Download Lectures on Biostatistics (1971).
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Download review of Lectures on Biostatistics (THES, 1973).

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Sigh! The Times Higher Education Supplement (27 July 2007) reports an 31.5% increase in applications for ‘university’ courses in complementary medicine.

Compare this with 19 per cent fall in applications for places on anatomy, physiology and pathology courses, and a relatively low 6 per cent rise in applications for pharmacology, toxicology and pharmacy.

David Colquhoun, professor of pharmacology at University College London, said he was “appalled” by the development. “These courses are basically anti science. Universities that run them should be ashamed of themselves,” he said. “They are cashing in on people’s wishful thinking when there is no evidence that complementary medicine works.They might as well offer degrees in astrology

.”Edzard Ernst, professor of complementary medicine research at the Peninsula College of Medicine and Dentistry, said most complementary medicine degrees were “scandalously unacademic”.He said: “I am quite cross with British universities for teaching these subjects in such an uncritical way. We need to build up research evidence of what works and what doesn’t before offering courses.

But Celia Bell, head of Middlesex University’s department of natural sciences, which runs courses in Western and Chinese herbal medicine, said the critics were “out of step with the times”.She said: “There are now millions of people seeking complementary medicine treatments, and we have to ensure that the practitioners are safe and competent and properly trained.”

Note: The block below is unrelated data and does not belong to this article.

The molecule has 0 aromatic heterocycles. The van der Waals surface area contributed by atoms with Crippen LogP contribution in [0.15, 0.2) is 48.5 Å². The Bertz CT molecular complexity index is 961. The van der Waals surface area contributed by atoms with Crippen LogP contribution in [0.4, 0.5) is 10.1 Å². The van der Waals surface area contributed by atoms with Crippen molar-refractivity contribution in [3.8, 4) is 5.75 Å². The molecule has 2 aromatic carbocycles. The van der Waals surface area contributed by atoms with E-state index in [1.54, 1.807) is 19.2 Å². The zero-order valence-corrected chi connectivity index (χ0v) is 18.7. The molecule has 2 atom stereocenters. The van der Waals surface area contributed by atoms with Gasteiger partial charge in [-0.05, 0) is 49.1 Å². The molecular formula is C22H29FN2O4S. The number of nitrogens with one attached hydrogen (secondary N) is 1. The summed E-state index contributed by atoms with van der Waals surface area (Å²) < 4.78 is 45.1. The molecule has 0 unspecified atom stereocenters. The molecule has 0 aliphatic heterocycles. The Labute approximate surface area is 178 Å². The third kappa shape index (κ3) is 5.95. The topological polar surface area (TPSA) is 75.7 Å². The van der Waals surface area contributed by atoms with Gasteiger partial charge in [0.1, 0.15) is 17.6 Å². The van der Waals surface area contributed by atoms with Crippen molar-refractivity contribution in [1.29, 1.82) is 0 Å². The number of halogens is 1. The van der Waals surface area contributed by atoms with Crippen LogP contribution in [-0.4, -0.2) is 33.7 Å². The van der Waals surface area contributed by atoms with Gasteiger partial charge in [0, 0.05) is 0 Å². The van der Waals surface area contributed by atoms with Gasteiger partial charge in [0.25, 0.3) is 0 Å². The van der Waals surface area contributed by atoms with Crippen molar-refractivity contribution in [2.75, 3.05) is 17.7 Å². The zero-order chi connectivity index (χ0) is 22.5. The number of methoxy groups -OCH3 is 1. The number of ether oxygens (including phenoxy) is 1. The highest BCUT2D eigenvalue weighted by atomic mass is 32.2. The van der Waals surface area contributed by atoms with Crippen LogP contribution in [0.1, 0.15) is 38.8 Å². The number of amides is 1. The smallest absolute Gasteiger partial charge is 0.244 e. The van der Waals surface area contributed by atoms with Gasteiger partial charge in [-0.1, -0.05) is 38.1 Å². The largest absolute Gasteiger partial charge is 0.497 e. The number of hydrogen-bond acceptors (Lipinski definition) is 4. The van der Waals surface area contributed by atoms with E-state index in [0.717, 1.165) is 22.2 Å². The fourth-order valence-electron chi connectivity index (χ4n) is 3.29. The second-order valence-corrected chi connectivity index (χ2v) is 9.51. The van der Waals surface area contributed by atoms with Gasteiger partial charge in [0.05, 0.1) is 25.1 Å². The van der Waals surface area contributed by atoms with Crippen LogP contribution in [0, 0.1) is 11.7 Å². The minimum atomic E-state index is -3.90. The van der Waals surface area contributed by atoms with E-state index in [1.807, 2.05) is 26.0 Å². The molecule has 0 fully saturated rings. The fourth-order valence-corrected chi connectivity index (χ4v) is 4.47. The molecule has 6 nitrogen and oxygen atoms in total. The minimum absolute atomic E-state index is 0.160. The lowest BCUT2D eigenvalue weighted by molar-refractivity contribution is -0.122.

Hang on a moment. Something is missing surely? How can a practitioner be “competent and properly trained” if the whole basis of their practice is nonsense and anti-scientific? And there are “millions of people” who read astrology columns. There are “millions of people” who believe they have been abducted by aliens. There are “millions of people” who don’t believe in evolution. Can Dr Bell believe seriously that this is a good argument for providing degrees in astrology, the physics of flying saucers and Creationism?”

Dr Celia Bell is Chair, Human and Healthcare Sciences Academic Group at Middlesex University (soon to become “Natural Sciences”). She is not a herbalist by training. She has a B.Sc. in Human Sciences from University College London, a Masters Degree in Human Nutrition at the London School of Hygiene and Tropical Medicine and a PhD in Biochemistry at the Royal Postgraduate Medical School.So what happened to her critical faculties? I can find in Medline only two recent publications, and they are only short abstracts of the proceedings of a conference in 2003. Before that you have to go back to 1991. See here and here.The second abstract has the title “Herbal treatment for osteoarthritis: a pilot study investigating outcomes”. The conclusion is “These preliminary results suggest that the herbal treatment for osteoarthritis provided during this study does appear to benefit patients.”. But there appears that there is no control group whatsoever!. If that is really the case (Dr Bell declined to confirm or deny this), the results are absolutely worthless. No better than the infamous Spence (2005).

The only other publication I can find is back in 1991, Chocolate is a migraine-provoking agent. This was a very small study (12 patients on chocolate, 8 on placebo) but a least it did have a control group.

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One Response to More students apply for CAM courses: Celia Bell’s defence

  • Mat Iredale says:

    As someone who also gained a B.Sc. in Human Sciences from University College London, I am appalled at Celia Bell’s response. You would have thought a grounding in anatomy, anthropology, biochemistry, evolution, genetics, physiology and psychology (all basic components of the Human Sciences degree) would have taught her something about how science works. Or perhaps Herbology now forms part of the degree? Just checked, and it doesn’t, thank god. But one 3rd year project was “Placebo Effect of Alternative Medicine” – Hurrah!

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